• 3 tablespoons granulated sugar
  • 1 tablespoon baking powder
  • 2 teaspoons salt
  • 1 teaspoon baking soda
  • 1 cup (226g) unsalted butter, cold and cut into cubes
  • 2 cups (474ml) buttermilk
  • 1/2 cup water
  • 3-6 tablespoons salted or unsalted butter, melted


  1. Whisk together the flour, yeast, sugar, baking powder, salt, and baking soda.
  2. Add the cold butter, and mix with a pastry blender or a fork until crumbly.
  3. Heat the buttermilk and water in a saucepan or the microwave to 100-110°F. (The buttermilk may separate a bit as it heats.)
  4. Add the buttermilk mixture to the flour mixture, and stir just until the dry ingredients are moistened.
  5. Cover the bowl with plastic wrap, and refrigerate for at least 2 hours (up to 5 days).
  6. Preheat oven to 400°F.
  7. Line a half sheet pan or 9"x 13" pan with parchment paper.** Alternatively, use a cast iron skillet(s).
  8. Transfer the chilled dough onto a lightly floured surface. Knead 3 or 4 times.
  9. Gently roll the dough into a 1/2-inch circle. Fold in half and repeat, rolling the dough to 1/2-inch thick. Use a 2-inch round cutter to cut out the biscuits. Reroll the remaining dough once and continue cutting.
  10. Place the biscuits with the sides touching in the prepared pan(s).
  11. Brush the tops of the biscuits with 2-3 tablespoons of melted butter.
  12. Bake 15-20 minutes, or until golden. Remove from the oven. Brush warm rolls with more melted butter before serving or serve with butter on the side.


*If you want to use active dry yeast instead of instant, combine it with the water (100-110°F) and let it stand 5 minutes as a first step. Then add the yeast mixture along with the buttermilk (you won't have to heat the buttermilk) in step 4.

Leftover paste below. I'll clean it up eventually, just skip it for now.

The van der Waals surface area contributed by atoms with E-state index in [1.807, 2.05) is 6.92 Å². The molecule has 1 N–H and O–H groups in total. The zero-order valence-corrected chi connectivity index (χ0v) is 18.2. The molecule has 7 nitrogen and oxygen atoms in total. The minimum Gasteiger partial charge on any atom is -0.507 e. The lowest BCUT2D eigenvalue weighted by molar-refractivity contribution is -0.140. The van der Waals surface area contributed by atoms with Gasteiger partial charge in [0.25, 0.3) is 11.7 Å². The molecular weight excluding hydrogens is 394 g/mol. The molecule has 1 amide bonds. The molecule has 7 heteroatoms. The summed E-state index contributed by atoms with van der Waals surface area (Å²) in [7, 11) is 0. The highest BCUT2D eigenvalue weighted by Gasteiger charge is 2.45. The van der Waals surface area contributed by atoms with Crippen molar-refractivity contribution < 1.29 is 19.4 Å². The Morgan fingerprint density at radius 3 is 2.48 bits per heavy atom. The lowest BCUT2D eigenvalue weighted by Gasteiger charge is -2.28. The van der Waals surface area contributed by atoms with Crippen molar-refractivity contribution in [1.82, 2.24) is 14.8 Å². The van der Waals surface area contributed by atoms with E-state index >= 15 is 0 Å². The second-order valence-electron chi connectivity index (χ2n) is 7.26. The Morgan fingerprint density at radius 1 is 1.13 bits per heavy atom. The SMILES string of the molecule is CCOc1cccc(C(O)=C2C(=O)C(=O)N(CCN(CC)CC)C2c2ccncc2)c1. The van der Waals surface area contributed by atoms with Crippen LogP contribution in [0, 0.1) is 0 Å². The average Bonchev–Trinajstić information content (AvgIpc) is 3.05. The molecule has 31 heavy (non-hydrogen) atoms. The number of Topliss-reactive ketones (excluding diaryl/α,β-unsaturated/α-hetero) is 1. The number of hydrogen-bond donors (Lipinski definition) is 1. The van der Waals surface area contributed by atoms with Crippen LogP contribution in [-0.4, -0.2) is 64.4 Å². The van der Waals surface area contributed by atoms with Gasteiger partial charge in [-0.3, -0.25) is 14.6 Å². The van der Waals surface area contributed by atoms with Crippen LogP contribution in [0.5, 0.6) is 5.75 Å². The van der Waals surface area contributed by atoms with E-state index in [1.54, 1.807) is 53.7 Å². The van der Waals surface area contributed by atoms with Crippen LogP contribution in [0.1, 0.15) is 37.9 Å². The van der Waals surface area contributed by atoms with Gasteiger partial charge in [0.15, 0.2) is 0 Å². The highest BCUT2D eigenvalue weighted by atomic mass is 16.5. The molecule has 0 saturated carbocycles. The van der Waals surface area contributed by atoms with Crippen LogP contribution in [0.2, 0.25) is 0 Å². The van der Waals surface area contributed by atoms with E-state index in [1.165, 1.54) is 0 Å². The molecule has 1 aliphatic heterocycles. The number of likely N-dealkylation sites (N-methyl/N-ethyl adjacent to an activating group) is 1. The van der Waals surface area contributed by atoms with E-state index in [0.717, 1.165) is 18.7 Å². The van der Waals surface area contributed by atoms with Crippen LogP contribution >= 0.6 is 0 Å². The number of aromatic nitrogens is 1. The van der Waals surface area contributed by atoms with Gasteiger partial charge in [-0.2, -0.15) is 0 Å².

**A 9"x 13" is a tight fit, but I like the way the biscuits bake in that size pan. A half sheet pan is a safer choice for those of you that are really efficient in your biscuit cutting. Or place any extra biscuits on a small separate pan if you run out of room.

Recipe adapted from Southern Living.

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Angel Biscuits

Angel Biscuits

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    29 Comments on “Angel Biscuits”

  1. Can the dough be frozen, then baked off later?

    • Hi, Gregg. I’ve only frozen the finished biscuits, so I don’t have firsthand experience with freezing the dough. I would guess you could freeze the unbaked cut-out biscuits for about a month, which is about how long I would freeze the baked biscuits.

  2. Do you mean to roll the dough into a 1/2 in. thick  ,circle ???